Drawing: Quality -- Section I
The student works displayed on this page are reproductions of actual works submitted by students in June 2006.
All of the samples here were chosen because they clearly represent different points on the scoring scale for Section I, Quality. In the course of the AP evaluation, each section of the portfolio is scored on a six-point scale. Once the evaluation is complete, the various scores assigned to each student's portfolio are combined and transformed into the final AP grade of 1-5. The requirement for Section I of all three Studio Art portfolios is five pieces.
Each group of five works is accompanied by a brief rationale for the scores awarded to the works. We greatly appreciate the generosity of the students who have agreed to share their works in this way.
Click an image to view a larger version.
Portfolio 1: Sabrina Shaw, Dr. Ralph H. Poteet High School, Mesquite, TX
|In fulfilling the guidelines for the quality drawing section, these works demonstrate a confident breadth and scope of drawing ability. This is achieved primarily through the inclusion of graphic-orientated pieces, figurative work, and observational drawing.
| Artistic decision-making about composition, scale, and color among the group of works is engaging and diverse.
The works are evocative and have a sense of being “about” something; personal voice is supported by a strong sense of technical competence.
Portfolio 2: Rakisha Coleman, Dr. Michael M. Krop Senior High School
Complex compositions explore intimate and close relationships among friends.|
The double portrait of girls shows glistening highlights and believable textures in blouse and hair.
Colored pencils and watercolor are well integrated when used together.|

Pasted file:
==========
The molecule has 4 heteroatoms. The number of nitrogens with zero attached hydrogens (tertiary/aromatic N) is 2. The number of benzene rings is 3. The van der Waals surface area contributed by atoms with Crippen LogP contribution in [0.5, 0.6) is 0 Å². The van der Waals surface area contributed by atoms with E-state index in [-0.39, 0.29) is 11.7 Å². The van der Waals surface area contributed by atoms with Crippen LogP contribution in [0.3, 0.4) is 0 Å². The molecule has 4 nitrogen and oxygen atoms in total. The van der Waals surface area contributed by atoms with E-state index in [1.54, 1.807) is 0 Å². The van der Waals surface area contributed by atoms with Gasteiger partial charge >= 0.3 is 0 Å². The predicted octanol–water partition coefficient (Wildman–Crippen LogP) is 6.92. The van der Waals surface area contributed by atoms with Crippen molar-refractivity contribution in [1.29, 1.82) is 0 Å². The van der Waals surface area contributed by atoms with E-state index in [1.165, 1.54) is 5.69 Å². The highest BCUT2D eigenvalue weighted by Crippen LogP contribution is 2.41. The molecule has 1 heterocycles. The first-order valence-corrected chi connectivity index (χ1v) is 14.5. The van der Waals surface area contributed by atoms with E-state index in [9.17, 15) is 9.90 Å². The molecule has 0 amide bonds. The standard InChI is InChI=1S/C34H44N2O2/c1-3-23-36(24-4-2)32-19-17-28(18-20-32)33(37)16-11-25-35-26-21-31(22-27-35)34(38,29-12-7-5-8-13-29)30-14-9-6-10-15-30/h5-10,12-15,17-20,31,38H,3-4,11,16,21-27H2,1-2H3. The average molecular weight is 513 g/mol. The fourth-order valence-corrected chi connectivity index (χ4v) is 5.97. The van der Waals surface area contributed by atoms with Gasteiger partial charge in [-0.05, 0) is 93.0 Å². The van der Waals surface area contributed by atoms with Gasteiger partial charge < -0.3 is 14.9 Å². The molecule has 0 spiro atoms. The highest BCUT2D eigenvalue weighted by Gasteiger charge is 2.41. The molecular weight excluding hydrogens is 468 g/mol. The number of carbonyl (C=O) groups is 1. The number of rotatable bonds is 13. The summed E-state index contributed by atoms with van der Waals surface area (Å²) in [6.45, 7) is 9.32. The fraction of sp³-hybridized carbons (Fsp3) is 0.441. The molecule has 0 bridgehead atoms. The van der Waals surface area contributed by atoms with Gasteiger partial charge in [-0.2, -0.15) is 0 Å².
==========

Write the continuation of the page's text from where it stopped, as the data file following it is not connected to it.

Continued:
The painted coed scene (boy with earphones) is drawn fairly well, although additional work could benefit the hand on the left.
The graphite drawing of the subject seen from below is very dramatic. Although a better observation of where the legs connect with the seat would benefit the drawing, the worm’s-eye viewpoint of the underside of stool is compelling.
Although the hand is out of proportion, the monochromatic portrait with bubblegum shows a fun and unified composition with a limited palette.
Portfolio 3: Sima Krasnow, Torah Academy for Girls
Far Rockaway, NY
Still-life subjects are handled adeptly.
The works address glass, fabric, china, and natural flower petals with realistic value/texture.
The drawing of the flashlights shows a sense of fun with vibrant colors not typically used for shadows (hot colors advance, cool colors recede); this use of arbitrary high-chroma hot colors is daring.
Compositions are centered and could benefit from the exploration of alternative solutions, such as activating the edges, cropping the subject in inventive ways, or breaking up the background space to find asymmetrical ways of balancing the composition.
Portfolio 4: Kimia Yazdanpandah, Great Neck North High School
Great Neck, NY
Several pieces within this group of works reflect the student’s moderately successful responses to what are typically classroom-centered assignments. Future directions could include more observational work done outside of class.
Assignments submitted here demonstrate an emergent level of proficiency; compositional organization indicates the potential to explore further. Technical aspects that underscore drawing from life are not readily evident here.
Along the same lines, the engagement with materials, while promising, never advances in terms of overall skill level.
The investigation of color harmonies within this body of work might be enhanced beyond the limited scope of what working from photography offers. The student appears to have the initial idea of working with color and composition; more advanced studies could go on to develop a sense of confidence and risk-taking.